There is a lot of conflicting information out there regarding dry (kibble) versus wet (canned/pouch) food; grain versus grain-free; raw versus conventional diets; what about organic or gluten free? All of this can be confusing for any cat owner.
Veterinary research has not yet concluded what the optimal combination of protein, fat and carbohydrates (macronutrients) is for a feline diet. We do know the minimal requirements of the more important of these macronutrients. Commercial diets are manufactured based on these for each life-stage group, such as a kitten, a neutered cat or an older cat, and have additional essential vitamins and minerals.
Here are the facts based on current scientific evidence.
Cats have developed unique strategies to utilise protein, fats, carbohydrates and vitamins. Cats can metabolise carbohydrates but they are not an essential dietary nutrient for them. Cats do require high quality proteins in their daily diet.
When food preferences of populations of feral and colony cats were studied, they naturally selected high protein (52%), high-fat (35%) and very low carbohydrate (12%) diets. This in part matches the small rodents and birds that make up the majority of their natural diet.
It might suit you, but it isn’t for puss. A lot of chemistry is required to make these diets suitable for cats when nature had it all sorted in meat protein.
Feeding more food doesn't stop cats from killing birds or mice; it merely results in weight gain. Cats eat many small meals a day, they eat alone and have a small stomach, resulting in a lower intake of carbohydrates per meal. Feeding twice a day or having the bottomless bowl of food is not a 'natural' way for cats to eat.
In a study comparing feral cats eating a ‘wild diet’ and domestic cats eating commercial dry and canned diets, there was no difference in the degree of periodontitis in either group. Calculus (tartar) accumulation was present in both groups but less in cats fed commercial diets. Other factors such as breed, age, chewing behaviour and general health may have a considerable influence on the prevalence of periodontal disease.
A raw diet consists primarily of meat, bones and organs that haven’t been cooked. If you are intending to feed a raw diet please take advice on the best way to prepare this to ensure it is nutritionally balanced and we would advise you consult a veterinary nutritionist to do this.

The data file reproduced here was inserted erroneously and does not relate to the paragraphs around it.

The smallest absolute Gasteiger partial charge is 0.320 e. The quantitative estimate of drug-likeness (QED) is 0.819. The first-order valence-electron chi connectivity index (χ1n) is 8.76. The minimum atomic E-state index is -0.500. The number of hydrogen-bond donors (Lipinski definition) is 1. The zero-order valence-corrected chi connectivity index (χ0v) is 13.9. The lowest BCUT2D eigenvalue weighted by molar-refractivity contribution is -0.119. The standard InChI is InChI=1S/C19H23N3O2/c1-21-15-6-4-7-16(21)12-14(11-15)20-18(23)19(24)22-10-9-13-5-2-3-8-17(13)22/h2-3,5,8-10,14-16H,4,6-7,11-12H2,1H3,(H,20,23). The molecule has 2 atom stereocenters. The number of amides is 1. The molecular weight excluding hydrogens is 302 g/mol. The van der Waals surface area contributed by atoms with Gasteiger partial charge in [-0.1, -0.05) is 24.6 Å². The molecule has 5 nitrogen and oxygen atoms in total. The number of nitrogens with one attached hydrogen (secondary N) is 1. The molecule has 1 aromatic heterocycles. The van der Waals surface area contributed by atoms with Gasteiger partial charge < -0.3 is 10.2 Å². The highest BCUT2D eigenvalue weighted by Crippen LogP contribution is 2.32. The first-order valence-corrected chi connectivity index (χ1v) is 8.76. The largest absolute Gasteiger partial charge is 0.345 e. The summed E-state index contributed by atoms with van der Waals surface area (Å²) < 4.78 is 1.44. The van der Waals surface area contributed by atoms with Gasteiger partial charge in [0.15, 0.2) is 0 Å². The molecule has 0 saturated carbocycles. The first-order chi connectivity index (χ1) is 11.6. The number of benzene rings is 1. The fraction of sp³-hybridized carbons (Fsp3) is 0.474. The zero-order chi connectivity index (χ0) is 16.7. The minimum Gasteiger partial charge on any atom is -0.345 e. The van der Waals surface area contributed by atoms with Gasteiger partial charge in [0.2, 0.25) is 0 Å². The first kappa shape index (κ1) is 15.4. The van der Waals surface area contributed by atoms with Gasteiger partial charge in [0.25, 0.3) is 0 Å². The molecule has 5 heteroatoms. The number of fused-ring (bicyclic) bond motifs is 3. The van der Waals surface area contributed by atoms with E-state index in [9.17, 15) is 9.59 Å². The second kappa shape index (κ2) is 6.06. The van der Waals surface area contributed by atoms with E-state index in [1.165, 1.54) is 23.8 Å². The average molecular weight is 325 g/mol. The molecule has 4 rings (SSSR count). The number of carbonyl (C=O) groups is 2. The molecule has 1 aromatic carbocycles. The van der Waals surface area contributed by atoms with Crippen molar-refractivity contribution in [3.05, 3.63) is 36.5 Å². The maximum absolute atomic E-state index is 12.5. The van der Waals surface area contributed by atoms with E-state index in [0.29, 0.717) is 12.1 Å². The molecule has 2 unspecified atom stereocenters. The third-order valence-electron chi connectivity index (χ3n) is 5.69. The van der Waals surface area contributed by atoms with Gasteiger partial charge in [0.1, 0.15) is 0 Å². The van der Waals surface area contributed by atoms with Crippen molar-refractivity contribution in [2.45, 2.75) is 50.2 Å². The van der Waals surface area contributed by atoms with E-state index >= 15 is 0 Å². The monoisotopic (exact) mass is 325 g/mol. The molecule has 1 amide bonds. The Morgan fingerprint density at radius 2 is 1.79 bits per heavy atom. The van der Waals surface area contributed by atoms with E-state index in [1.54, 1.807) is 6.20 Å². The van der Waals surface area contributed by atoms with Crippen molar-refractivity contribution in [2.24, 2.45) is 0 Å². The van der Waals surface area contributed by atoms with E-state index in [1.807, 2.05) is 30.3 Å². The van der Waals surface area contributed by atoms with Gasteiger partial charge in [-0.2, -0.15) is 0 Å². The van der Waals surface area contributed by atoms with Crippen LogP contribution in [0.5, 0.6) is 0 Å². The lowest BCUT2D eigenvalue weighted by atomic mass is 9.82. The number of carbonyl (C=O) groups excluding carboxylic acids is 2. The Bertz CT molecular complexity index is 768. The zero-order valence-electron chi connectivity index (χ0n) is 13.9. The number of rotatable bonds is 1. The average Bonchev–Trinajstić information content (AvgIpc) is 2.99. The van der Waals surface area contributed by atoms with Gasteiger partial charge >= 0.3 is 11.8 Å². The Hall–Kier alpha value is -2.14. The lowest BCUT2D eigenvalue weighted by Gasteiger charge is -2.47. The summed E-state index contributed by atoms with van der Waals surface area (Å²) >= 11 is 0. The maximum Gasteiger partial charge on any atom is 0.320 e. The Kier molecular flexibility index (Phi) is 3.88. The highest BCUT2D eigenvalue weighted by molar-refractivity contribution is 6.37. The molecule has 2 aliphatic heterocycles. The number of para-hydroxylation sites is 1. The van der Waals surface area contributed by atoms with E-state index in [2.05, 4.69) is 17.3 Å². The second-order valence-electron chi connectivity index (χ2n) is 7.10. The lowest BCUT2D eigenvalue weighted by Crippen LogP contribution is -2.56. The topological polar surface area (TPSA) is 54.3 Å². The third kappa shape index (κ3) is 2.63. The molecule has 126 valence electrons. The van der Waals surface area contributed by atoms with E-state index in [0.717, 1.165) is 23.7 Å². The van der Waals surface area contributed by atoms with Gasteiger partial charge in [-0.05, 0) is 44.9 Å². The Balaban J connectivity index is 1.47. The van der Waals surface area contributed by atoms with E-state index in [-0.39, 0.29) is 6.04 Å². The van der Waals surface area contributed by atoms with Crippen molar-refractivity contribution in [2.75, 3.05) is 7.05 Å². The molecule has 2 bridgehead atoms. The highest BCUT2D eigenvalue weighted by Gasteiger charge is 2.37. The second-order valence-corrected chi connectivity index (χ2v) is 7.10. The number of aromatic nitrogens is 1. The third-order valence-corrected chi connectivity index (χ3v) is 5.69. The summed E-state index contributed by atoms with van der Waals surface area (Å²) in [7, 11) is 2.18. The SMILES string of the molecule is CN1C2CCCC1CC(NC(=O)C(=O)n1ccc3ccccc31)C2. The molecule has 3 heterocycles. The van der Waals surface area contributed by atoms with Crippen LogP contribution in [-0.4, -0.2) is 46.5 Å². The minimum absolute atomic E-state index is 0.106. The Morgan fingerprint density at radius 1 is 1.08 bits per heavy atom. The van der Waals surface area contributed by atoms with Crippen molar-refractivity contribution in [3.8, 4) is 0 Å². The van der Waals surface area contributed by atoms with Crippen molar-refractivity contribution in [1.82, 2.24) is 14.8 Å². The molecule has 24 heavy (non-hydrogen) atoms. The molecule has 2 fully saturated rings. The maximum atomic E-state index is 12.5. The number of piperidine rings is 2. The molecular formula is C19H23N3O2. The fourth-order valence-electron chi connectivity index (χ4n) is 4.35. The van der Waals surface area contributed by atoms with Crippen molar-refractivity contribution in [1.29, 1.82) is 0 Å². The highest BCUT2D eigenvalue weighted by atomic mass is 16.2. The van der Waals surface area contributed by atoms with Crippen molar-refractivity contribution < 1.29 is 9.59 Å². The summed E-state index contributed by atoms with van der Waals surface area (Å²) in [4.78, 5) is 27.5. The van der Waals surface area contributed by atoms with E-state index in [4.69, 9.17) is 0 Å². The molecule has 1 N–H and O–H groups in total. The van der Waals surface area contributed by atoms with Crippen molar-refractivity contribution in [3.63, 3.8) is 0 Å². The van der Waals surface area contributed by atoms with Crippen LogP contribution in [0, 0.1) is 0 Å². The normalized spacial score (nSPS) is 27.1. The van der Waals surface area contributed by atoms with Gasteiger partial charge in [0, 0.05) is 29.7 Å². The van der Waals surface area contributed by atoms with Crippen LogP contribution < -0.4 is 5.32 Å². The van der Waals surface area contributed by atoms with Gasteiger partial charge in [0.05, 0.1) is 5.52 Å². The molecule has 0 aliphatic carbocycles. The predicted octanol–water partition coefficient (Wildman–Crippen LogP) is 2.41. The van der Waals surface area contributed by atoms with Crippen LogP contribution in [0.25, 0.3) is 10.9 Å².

A raw diet has more potential to contain disease-causing organisms such as salmonella, campylobacter, parasites and protozoa as opposed to regular cat food due to the fact the these are normally killed during the cooking process. This can be more of an issue if the raw meat is wild or game.
Handling raw diets can pose a risk of transmission of these organisms to the humans preparing them so optimal meat handling and hand hygiene plus assessment of your household risk factors i.e immunocompromised individuals (small children and babies, individuals receiving chemotherapy or other immunosuppressive drugs) should be done to ensure no issues arise.
In 2018/2019 Feline Tuberculosis caused by Mycobacterium Bovis was diagnosed in 13 pet indoor cats that were fed a commercial raw food diet (wild venison).
The commonly identified food allergens in cats with dietary hypersensitivities are beef (20%), dairy (14.6%), fish (13%), lamb (6.7%) and barley/wheat (4.5%). Grains are not inherently more allergenic. Grain-free diets are not necessarily low in dietary carbohydrates as the alternate sources of carbohydrate used could contain at least as much sugar.
Dry cat foods contain a higher number of carbohydrates than tinned cat food or food sources found in a raw diet. However, recent studies suggest that high carbohydrate diets are not associated with weight gain and obesity in cats but that other factors such as dietary fat, energy density and feeding method play a more important role.
Commercial cat foods are manufactured to be complete, balanced and provide at least the minimum requirements (usually a lot more) of the essential nutrients your cat will require at that particular stage of their life. Some commercial foods will have higher quality ingredients than others and in order to choose a suitable diet for your cat, research the company, the ingredient list and the nutrient profile of the foods you are feeding – read the back of the pack!
It is important to note whether a food is 'complete' or 'complementary'. The latter means the product will not be balanced and should only be fed as a treat or alongside a 'complete' diet. Feeding 'complementary' food on its own could result in significant nutritional imbalances.
We are here to help you choose a diet that is appropriate for your cat and you. We generally recommend a mixed 2/3rd wet and 1/3rd dry diet, appropriate to your cat’s life stage and body condition.
When choosing a canned food, choose the best quality you can comfortably afford with the highest percentage of high quality protein (think mouse in a can!). In order to encourage more normal feeding habits, use puzzle feeders and small, multiple, timed feeds for the dry food ration, splitting your cat’s daily ration in 5 small feeds throughout the day. If you would like to feed a raw diet, we are here to help you find a diet that is nutritionally balanced and guide you with appropriate food safety measures.
More information on feeding your cat to keep them healthy can be found on International Cat Care’s website.
If you think your cat is overweight or would like more diet advice, please call us on 0203 740 1112.